PSA beats most competitors in Europe, we can do it in India, too: Carlos Tavares
Tavares said that instead of making a big-bang upfront investment, the company will adopt a scalable approach to be profitable.
Many carmakers have failed in India. Why do you think PSA will succeed?
There is a huge difference in our industry between intention and execution. The others have announced strong intent, but didn't press the right execution button. You just can’t summarise the challenges that the automotive industry has. All I can say is, we are beating most of our competitors in Europe, and there is no reason why we can’t beat them in other parts of the world.
We will be bringing in the right products with right technology and deliver on quality, both in products and services. The emphasis is on strong execution.
Why did you choose Citroen brand and not Peugeot brand for re-entering India?
Citroen is a human-centric brand. It's trendy, fresh, focused on advanced technologies; that is exactly what the youth in India are looking for. That is the thinking. Having said that, it doesn’t change everything from the past, but we are looking forward.
Isn’t a target of 2% market share too low?
The long-term commitment can be delivered if your operations are profitable. If you are profitable, nobody will be tempted to step out. Hence we are not going overboard from day one with excess investment —that will put you in the red till you have significant volumes. But who wants to sell a lot of cars at a loss? Nobody, right? So it's completely related.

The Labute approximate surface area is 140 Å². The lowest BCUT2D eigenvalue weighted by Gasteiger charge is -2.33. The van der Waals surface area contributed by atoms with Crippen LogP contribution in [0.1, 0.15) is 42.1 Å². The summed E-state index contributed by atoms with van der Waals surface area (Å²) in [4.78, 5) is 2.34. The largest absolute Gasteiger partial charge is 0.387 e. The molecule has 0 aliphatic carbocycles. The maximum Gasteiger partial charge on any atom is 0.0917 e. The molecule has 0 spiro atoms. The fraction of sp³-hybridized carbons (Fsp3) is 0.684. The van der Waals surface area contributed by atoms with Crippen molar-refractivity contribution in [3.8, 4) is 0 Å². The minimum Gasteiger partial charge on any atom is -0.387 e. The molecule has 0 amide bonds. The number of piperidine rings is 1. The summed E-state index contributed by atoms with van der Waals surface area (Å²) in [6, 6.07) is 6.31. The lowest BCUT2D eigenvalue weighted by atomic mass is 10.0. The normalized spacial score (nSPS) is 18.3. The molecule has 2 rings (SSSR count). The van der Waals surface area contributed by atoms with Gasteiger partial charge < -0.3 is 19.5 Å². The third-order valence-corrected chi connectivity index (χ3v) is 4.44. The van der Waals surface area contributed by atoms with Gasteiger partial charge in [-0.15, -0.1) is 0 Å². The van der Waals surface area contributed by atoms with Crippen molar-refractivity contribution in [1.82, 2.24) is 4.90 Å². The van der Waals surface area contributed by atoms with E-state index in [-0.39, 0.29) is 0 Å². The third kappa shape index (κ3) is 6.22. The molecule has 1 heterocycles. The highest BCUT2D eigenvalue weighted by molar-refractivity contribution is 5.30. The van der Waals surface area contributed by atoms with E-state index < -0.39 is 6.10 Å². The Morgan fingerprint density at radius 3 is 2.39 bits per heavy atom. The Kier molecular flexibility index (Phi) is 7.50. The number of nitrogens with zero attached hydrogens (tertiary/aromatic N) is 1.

Any learnings from Maruti Suzuki?
We can understand why Maruti Suzuki has a market share of over 50% in India. They are successful because they are deeply localised with a very high level of cost competitiveness. Their ability to understand the Indian customer’s expectation in very fine detail sets them apart.
The knack of bringing the right products at the right time and refreshing them at right intervals is their great asset. We have huge respect for them. We will try to imbibe these learnings. They will be a tough competitor.
With many transportation models emerging, is the fun of buying a car waning? Does India face the challenge, too?
We should never forget that buying a car is still an emotional decision and it is a statement you are making to the rest of the society. I suppose it is even more essential in India than it is in the rest of the world. So as a carmaker, we cannot push back on the emotional dimension of the product, as somebody is buying the car not only for taste, but also for the idea others have of him and his decision to buy a brand. If you forget the emotional quotient, you will put yourself in trouble.
We are open to partnerships. We just want to make sure that when we enter into a partnership, it has to be an additional asset to the success factor and not something that could make things more difficult. As long as the partnerships are delivering more value, more synergies, more speed.
The Indian market hasn't grown as forecast and your entry also comes at an uncertain time. Your view?
If I look back at the last 35 years and the forecasts by independent agencies, the emerging markets were seen as bright stars and growing well. But the real story is different. Let’s just recognise that markets by nature are volatile, as they are dependent on multiple factors — confidence level of consumers, how positively they view their future and purchasing power, economic growth, etc. This means, there is no perfect moment to enter a market.
Markets go through ups and downs; you have to plan accordingly. Hence, we don’t make big investments in factories; we invest in products and build the business bit by bit.
Are you confident of breaking even in two years?
Three years is the time frame that we are giving ourselves.
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